GHCN v3.3 Anomaly By Continent

This is to some extent about anomalies in general. Basically, subject to a bit more detailed QA work (i.e. taking a significant sample of station data and computing the anomalies by hand then comparing with the result of my SQL script) I think I’m gotten a nice table of all the GHNC v3.3 data into the form of anomalies.

In this case, the anomalies are NOT based on some hypothetical baseline grid cell box made up of thermometers that don’t exist in the present. For each thermometer (station) I compute the average of all readings from that thermometer in each month of the calendar over all years. That is all the data for that thermometer for that month. Pretty much by definition that’s the average of the data. Then each temperature datum has that average subtracted from it to make the “anomaly”. Again, pretty much by definition an anomaly is the departure from the average of the data.

Then all that gets loaded into a table for processing as desired.

Initially I just did a quick “give me the average of all anomalies in each year” up to 2015 (the last year in GHCN v3.3) as that ought to be how warm 2015 was compared to the prior history (for those thermometers that survive into 2015). Then I did a similar report for each continent (“region” in GHCN terms) for the years since 1999. (Since that’s already 112 rows and a bit long for a posting anything more would be way too long).

I’m going to include the table schema and the various scripts after these sample results, so this will be a very long posting, but most of it just a table of numbers and some code down below.

This is the table description for the reports:

MariaDB [temps]> describe anom3
    -> ;
+----------+--------------+------+-----+---------+-------+
| Field    | Type         | Null | Key | Default | Extra |
+----------+--------------+------+-----+---------+-------+
| stnID    | char(11)     | NO   | PRI | NULL    |       |
| region   | char(1)      | NO   |     | NULL    |       |
| country  | char(3)      | NO   |     | NULL    |       |
| wmo      | char(5)      | NO   |     | NULL    |       |
| near_wmo | char(3)      | YES  |     | NULL    |       |
| year     | char(4)      | NO   | PRI | NULL    |       |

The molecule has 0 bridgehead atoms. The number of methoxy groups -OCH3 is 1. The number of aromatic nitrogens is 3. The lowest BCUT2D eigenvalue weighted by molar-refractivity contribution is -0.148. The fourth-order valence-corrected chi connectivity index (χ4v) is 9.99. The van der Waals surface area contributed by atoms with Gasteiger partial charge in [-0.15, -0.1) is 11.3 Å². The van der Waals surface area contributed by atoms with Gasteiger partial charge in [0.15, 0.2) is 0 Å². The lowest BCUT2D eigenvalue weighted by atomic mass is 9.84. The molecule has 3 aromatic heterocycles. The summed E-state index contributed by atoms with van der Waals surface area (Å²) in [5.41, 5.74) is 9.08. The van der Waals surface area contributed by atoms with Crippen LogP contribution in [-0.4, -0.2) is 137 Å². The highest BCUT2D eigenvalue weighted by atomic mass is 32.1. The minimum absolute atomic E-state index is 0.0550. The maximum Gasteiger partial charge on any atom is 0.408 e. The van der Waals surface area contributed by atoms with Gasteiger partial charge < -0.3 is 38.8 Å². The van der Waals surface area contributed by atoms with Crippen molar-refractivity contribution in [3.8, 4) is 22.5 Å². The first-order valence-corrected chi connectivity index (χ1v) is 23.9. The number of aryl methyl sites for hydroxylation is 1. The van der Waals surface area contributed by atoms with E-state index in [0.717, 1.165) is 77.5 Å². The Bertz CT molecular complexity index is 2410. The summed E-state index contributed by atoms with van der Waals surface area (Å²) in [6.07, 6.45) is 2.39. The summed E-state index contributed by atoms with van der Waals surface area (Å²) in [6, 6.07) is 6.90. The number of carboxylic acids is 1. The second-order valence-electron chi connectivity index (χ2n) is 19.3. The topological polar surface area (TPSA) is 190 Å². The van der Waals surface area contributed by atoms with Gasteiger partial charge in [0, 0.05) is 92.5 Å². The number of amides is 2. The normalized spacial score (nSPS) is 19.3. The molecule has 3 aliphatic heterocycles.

| month    | char(4)      | NO   | PRI | NULL    |       |
| deg_c    | decimal(5,2) | NO   |     | NULL    |       |
+----------+--------------+------+-----+---------+-------+
8 rows in set (0.00 sec)

Anomaly Average By Year

As this report is 315 lines long, I’m chopping out big chunks of it. This will give you an idea how much the anomaly can change in any given year, and it can give you a sense of what we are at now.

I’ve bolded a few interesting years. Note that in the 1700s there’s some that are almost average. Then note how some years in the ’30s were quite hot.

MariaDB [temps]> source bin/anombyyr.sql
+------+------------+
| year | AVG(deg_C) |
+------+------------+
| 1701 |  -1.861429 |
| 1702 |  -2.210000 |
| 1703 |  -1.635000 |
| 1704 |  -1.590000 |
| 1705 |  -2.298889 |
| 1706 |  -1.139167 |
| 1707 |  -1.189167 |
| 1708 |  -1.330833 |
| 1709 |  -2.026667 |
| 1710 |  -0.437500 |
| 1711 |  -0.260000 |
| 1712 |  -0.426667 |
| 1713 |  -1.476667 |
| 1714 |  -0.568333 |
| 1715 |  -0.376667 |
| 1716 |  -1.693333 |
| 1717 |  -1.093333 |
| 1718 |  -0.285000 |
| 1719 |  -0.251667 |
| 1720 |  -0.685000 |
| 1721 |  -0.910000 |
| 1722 |  -0.018333 |
| 1723 |  -0.268333 |
[...]
| 1928 |   0.040689 |
| 1929 |  -0.477446 |
| 1930 |   0.177120 |
| 1931 |   0.599580 |
| 1932 |   0.043135 |
| 1933 |   0.150668 |
| 1934 |   0.525242 |
| 1935 |  -0.096415 |
| 1936 |  -0.020545 |
| 1937 |  -0.010578 |
| 1938 |   0.559982 |
| 1939 |   0.401496 |
| 1940 |  -0.040652 |
| 1941 |   0.260952 |
| 1942 |   0.057411 |
| 1943 |   0.005099 |
| 1944 |   0.152911 |
| 1945 |  -0.106840 |
| 1946 |   0.283012 |

[...]
| 2008 |   0.186768 |
| 2009 |   0.220831 |
| 2010 |   0.455874 |
| 2011 |   0.418812 |
| 2012 |   0.900264 |
| 2013 |   0.267939 |
| 2014 |   0.347400 |
| 2015 |   0.646083 |
+------+------------+
315 rows in set (0.00 sec)

Now when I look at those, I don’t see a whole lot of difference between the ’30s and now. The recent years were a bit more consistently warm, but not excessively warm; and certainly inside the range of natural variation of the ’30s.

Anomaly By Continent